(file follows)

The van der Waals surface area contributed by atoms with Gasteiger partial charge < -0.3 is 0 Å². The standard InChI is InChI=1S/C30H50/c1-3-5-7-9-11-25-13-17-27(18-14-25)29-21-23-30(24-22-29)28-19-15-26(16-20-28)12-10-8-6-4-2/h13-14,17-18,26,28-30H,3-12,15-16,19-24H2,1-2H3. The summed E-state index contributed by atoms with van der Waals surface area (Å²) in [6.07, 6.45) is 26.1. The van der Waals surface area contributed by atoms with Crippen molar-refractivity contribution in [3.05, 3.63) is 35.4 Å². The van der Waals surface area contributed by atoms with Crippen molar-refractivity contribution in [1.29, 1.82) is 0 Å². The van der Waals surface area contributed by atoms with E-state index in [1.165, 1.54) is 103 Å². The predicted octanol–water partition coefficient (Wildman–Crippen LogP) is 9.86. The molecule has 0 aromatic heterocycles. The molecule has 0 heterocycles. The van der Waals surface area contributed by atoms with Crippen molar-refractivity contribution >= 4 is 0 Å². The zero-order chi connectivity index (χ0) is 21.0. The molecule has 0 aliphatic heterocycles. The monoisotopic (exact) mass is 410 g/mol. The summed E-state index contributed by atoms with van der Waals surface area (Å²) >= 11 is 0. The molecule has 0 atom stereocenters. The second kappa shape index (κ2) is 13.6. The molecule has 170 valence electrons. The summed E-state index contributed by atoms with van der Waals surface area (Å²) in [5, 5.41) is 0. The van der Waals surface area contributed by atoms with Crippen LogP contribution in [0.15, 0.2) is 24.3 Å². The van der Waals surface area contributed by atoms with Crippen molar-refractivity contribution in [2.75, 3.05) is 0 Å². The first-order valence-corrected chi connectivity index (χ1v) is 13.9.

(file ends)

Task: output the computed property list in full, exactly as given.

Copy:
The van der Waals surface area contributed by atoms with Gasteiger partial charge < -0.3 is 0 Å². The standard InChI is InChI=1S/C30H50/c1-3-5-7-9-11-25-13-17-27(18-14-25)29-21-23-30(24-22-29)28-19-15-26(16-20-28)12-10-8-6-4-2/h13-14,17-18,26,28-30H,3-12,15-16,19-24H2,1-2H3. The summed E-state index contributed by atoms with van der Waals surface area (Å²) in [6.07, 6.45) is 26.1. The van der Waals surface area contributed by atoms with Crippen molar-refractivity contribution in [3.05, 3.63) is 35.4 Å². The van der Waals surface area contributed by atoms with Crippen molar-refractivity contribution in [1.29, 1.82) is 0 Å². The van der Waals surface area contributed by atoms with E-state index in [1.165, 1.54) is 103 Å². The predicted octanol–water partition coefficient (Wildman–Crippen LogP) is 9.86. The molecule has 0 aromatic heterocycles. The molecule has 0 heterocycles. The van der Waals surface area contributed by atoms with Crippen molar-refractivity contribution >= 4 is 0 Å². The zero-order chi connectivity index (χ0) is 21.0. The molecule has 0 aliphatic heterocycles. The monoisotopic (exact) mass is 410 g/mol. The summed E-state index contributed by atoms with van der Waals surface area (Å²) >= 11 is 0. The molecule has 0 atom stereocenters. The second kappa shape index (κ2) is 13.6. The molecule has 170 valence electrons. The summed E-state index contributed by atoms with van der Waals surface area (Å²) in [5, 5.41) is 0. The van der Waals surface area contributed by atoms with Crippen LogP contribution in [0.15, 0.2) is 24.3 Å². The van der Waals surface area contributed by atoms with Crippen molar-refractivity contribution in [2.75, 3.05) is 0 Å². The first-order valence-corrected chi connectivity index (χ1v) is 13.9.